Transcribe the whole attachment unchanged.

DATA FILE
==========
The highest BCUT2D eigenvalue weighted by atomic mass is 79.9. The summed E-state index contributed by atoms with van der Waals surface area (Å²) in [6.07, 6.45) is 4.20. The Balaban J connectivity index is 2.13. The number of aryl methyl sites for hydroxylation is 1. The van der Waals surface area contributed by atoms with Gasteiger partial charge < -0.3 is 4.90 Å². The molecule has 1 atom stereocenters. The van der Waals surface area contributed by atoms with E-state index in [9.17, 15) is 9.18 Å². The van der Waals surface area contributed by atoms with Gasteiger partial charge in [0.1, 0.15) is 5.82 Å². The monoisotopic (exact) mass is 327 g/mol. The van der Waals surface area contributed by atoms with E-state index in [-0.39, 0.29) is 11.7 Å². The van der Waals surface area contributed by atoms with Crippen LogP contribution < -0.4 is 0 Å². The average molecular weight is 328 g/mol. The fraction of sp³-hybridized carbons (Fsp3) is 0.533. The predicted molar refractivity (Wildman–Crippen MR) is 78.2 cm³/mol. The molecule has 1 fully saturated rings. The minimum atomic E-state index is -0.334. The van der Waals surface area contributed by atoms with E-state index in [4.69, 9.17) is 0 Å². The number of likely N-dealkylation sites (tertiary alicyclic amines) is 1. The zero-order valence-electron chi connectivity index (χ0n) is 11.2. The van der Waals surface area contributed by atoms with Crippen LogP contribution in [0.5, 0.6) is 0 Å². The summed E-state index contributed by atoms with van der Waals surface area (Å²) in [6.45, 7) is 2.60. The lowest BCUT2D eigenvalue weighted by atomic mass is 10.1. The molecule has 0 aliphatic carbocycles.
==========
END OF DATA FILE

The highest BCUT2D eigenvalue weighted by atomic mass is 79.9. The summed E-state index contributed by atoms with van der Waals surface area (Å²) in [6.07, 6.45) is 4.20. The Balaban J connectivity index is 2.13. The number of aryl methyl sites for hydroxylation is 1. The van der Waals surface area contributed by atoms with Gasteiger partial charge < -0.3 is 4.90 Å². The molecule has 1 atom stereocenters. The van der Waals surface area contributed by atoms with E-state index in [9.17, 15) is 9.18 Å². The van der Waals surface area contributed by atoms with Gasteiger partial charge in [0.1, 0.15) is 5.82 Å². The monoisotopic (exact) mass is 327 g/mol. The van der Waals surface area contributed by atoms with E-state index in [-0.39, 0.29) is 11.7 Å². The van der Waals surface area contributed by atoms with Crippen LogP contribution < -0.4 is 0 Å². The average molecular weight is 328 g/mol. The fraction of sp³-hybridized carbons (Fsp3) is 0.533. The predicted molar refractivity (Wildman–Crippen MR) is 78.2 cm³/mol. The molecule has 1 fully saturated rings. The minimum atomic E-state index is -0.334. The van der Waals surface area contributed by atoms with E-state index in [4.69, 9.17) is 0 Å². The number of likely N-dealkylation sites (tertiary alicyclic amines) is 1. The zero-order valence-electron chi connectivity index (χ0n) is 11.2. The van der Waals surface area contributed by atoms with Crippen LogP contribution in [0.5, 0.6) is 0 Å². The summed E-state index contributed by atoms with van der Waals surface area (Å²) in [6.45, 7) is 2.60. The lowest BCUT2D eigenvalue weighted by atomic mass is 10.1. The molecule has 0 aliphatic carbocycles.